Cosmology and High-Energy Astrophysics

Credit: AIP/P. Girichidis

Created in the past 13.8 billion years since the Big Bang, the “cosmic web” originated from an originally almost homogeneous medium. The enormous network of filaments spans cosmic voids in our universe. Galaxies emerged in the dense regions of cosmic filaments while enormous galaxy cluster formed at the knots of the “cosmic web”. Cosmology is concerned with understanding physical processes that lead to the emergence of cosmological structures and which shape their continuous development. On the one hand, observations of the local universe are being used to narrow down cosmological models. On the other hand, cosmologists test their theories through computer simulations. They use them to simulate the origin and evolution of cosmic structures – from the first galaxies and the intergalactic medium to the populations of galaxies and clusters of galaxies and the large-scale structure of the universe itself.

In this way, we gain insight into structural growth caused by attractive effect of gravity and learn how magneto-hydrodynamic processes in gas lead to the formation of stars and supermassive black holes. The dynamic and thermal effects of these objects on the properties of the cosmic gas, known as feedback, also play an important role. In particular, we examine how cosmic rays, ultra-violet radiation from young, massive stars and energy deposition by exploding supernovae feed back on the ambient plasma and modulates star formation in the galaxy. The complex computer simulations are calculated and evaluated on European supercomputers and the computer clusters at AIP.

Local Cosmography

Cosmography is the art of charting the cosmos. Seen here is a “quasi-linear” map of the universe, with the Earth at the centre of the three arrows. The main clusters of superclusters are shown deep inside dense (red) regions.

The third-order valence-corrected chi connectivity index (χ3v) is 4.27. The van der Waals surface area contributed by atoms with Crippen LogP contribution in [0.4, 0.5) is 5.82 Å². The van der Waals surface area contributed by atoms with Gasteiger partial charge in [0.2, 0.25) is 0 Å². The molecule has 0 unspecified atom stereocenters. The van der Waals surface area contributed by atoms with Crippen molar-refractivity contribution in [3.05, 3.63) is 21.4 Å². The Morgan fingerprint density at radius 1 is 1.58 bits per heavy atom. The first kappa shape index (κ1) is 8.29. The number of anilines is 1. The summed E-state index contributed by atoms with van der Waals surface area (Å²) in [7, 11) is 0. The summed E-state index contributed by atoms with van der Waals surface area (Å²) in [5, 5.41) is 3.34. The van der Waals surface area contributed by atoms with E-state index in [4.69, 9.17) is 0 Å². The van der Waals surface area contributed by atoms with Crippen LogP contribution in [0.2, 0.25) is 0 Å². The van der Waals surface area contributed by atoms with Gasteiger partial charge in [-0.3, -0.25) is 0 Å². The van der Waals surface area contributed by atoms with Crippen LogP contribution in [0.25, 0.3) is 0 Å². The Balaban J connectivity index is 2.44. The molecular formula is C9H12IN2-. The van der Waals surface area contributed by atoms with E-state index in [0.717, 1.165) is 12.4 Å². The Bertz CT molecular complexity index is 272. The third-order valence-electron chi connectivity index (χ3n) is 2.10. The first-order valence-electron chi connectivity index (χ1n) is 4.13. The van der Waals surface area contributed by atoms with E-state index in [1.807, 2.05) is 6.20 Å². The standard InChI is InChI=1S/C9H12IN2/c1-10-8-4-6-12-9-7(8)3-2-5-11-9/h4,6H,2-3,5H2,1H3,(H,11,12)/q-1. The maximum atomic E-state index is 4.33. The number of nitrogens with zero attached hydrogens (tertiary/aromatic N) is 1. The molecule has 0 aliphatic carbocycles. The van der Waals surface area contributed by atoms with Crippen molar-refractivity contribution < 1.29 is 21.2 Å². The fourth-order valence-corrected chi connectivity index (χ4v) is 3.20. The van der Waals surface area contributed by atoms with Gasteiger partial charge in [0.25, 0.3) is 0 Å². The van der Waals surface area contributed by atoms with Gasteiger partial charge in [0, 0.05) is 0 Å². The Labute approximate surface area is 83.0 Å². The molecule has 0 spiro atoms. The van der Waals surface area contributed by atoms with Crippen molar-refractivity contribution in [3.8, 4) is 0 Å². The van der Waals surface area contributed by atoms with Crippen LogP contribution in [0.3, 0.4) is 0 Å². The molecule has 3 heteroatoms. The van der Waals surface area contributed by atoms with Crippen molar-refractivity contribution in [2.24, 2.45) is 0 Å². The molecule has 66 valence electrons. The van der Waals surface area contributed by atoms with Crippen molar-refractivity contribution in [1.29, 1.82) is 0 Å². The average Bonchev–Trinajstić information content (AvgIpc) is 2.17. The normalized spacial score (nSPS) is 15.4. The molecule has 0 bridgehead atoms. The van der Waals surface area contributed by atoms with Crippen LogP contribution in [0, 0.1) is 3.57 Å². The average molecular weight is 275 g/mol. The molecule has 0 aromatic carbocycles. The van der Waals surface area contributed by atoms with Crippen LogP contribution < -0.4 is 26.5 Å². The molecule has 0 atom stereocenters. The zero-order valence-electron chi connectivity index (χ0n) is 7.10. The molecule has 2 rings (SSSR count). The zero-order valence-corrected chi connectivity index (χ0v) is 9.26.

Credit: Hoffman et al. 2018

Our research programme is wide-ranging and investigates the formation and development of cosmological structures. This ranges from the formation of the first galaxies reionizing the universe, to the properties of the intergalactic medium, to the current population of galaxies and galaxy clusters. These cosmological studies are complemented by small-scale plasma-physical simulations, which have the task of discovering the origin of cosmic rays by particle acceleration at shock waves. Furthermore, we investigate the propagation of cosmic rays in galaxies and galaxy clusters and how forces and energy are transferred to the surrounding thermal plasma. This enables us to model high-energy, astrophysical processes in galaxies and galaxy clusters which make them glow at radio wavelengths up to gamma rays.

In our section, we tackle these challenging problems by innovatively combining theory, simulations and observations. In doing so, we combine "paper-and-pencil" theory with an advanced simulation technique realised in the Arepo code. This cosmological magneto-hydrodynamic code uses a moving grid as the underlying numerical structure and enables simulations with unprecedented accuracy, numerical resolution and physical completeness. For kinetic plasma simulations, we also use highly accurate numerical techniques realised in the SHARP code, and study plasma instabilities and the transport of cosmic rays.

The Cosmography and Large-Scale Structure group participates in the Cosmic-Flows sky survey project to observe our cosmological environment up until distances of roughly half a billion light­years. To create the most detailed maps of the local universe, they married numerical simulations with observations using advanced algorithms.

Satellite galaxies have been found to orbit the Milky Way in a puzzling plane similar to the planets orbiting our Sun. Recent observations with the Gaia and Hubble space telescopes have made it possible to measure the full three-dimensional motion of these galaxies and to test different theories of their origin as well as our cosmological standard model.

Last update: 27. November 2020